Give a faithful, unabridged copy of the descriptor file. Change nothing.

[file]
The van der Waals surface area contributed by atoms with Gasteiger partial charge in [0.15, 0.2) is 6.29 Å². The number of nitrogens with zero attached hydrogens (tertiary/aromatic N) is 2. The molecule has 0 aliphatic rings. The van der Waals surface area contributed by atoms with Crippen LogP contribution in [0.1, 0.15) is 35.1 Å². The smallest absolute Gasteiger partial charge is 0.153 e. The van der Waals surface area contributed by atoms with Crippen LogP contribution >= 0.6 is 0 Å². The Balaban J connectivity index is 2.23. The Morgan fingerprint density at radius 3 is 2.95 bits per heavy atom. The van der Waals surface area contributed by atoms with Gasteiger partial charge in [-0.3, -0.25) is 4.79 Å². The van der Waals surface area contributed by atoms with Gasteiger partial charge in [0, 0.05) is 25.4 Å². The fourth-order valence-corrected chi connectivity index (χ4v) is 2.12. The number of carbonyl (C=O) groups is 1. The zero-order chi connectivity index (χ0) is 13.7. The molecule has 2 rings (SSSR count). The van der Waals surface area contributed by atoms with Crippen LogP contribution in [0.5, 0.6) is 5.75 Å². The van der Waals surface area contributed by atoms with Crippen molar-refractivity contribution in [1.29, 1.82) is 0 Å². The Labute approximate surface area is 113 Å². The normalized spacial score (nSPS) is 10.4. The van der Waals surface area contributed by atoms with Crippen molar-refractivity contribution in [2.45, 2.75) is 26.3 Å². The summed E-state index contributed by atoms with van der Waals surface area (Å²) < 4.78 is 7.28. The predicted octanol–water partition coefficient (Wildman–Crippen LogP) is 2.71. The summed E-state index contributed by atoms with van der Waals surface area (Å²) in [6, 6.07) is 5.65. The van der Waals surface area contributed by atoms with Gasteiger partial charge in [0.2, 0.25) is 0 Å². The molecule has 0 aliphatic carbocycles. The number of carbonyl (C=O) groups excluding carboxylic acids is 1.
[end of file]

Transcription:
The van der Waals surface area contributed by atoms with Gasteiger partial charge in [0.15, 0.2) is 6.29 Å². The number of nitrogens with zero attached hydrogens (tertiary/aromatic N) is 2. The molecule has 0 aliphatic rings. The van der Waals surface area contributed by atoms with Crippen LogP contribution in [0.1, 0.15) is 35.1 Å². The smallest absolute Gasteiger partial charge is 0.153 e. The van der Waals surface area contributed by atoms with Crippen LogP contribution >= 0.6 is 0 Å². The Balaban J connectivity index is 2.23. The Morgan fingerprint density at radius 3 is 2.95 bits per heavy atom. The van der Waals surface area contributed by atoms with Gasteiger partial charge in [-0.3, -0.25) is 4.79 Å². The van der Waals surface area contributed by atoms with Gasteiger partial charge in [0, 0.05) is 25.4 Å². The fourth-order valence-corrected chi connectivity index (χ4v) is 2.12. The number of carbonyl (C=O) groups is 1. The zero-order chi connectivity index (χ0) is 13.7. The molecule has 2 rings (SSSR count). The van der Waals surface area contributed by atoms with Crippen LogP contribution in [0.5, 0.6) is 5.75 Å². The van der Waals surface area contributed by atoms with Crippen molar-refractivity contribution in [1.29, 1.82) is 0 Å². The Labute approximate surface area is 113 Å². The normalized spacial score (nSPS) is 10.4. The van der Waals surface area contributed by atoms with Crippen molar-refractivity contribution in [2.45, 2.75) is 26.3 Å². The summed E-state index contributed by atoms with van der Waals surface area (Å²) < 4.78 is 7.28. The predicted octanol–water partition coefficient (Wildman–Crippen LogP) is 2.71. The summed E-state index contributed by atoms with van der Waals surface area (Å²) in [6, 6.07) is 5.65. The van der Waals surface area contributed by atoms with Gasteiger partial charge in [0.2, 0.25) is 0 Å². The molecule has 0 aliphatic carbocycles. The number of carbonyl (C=O) groups excluding carboxylic acids is 1.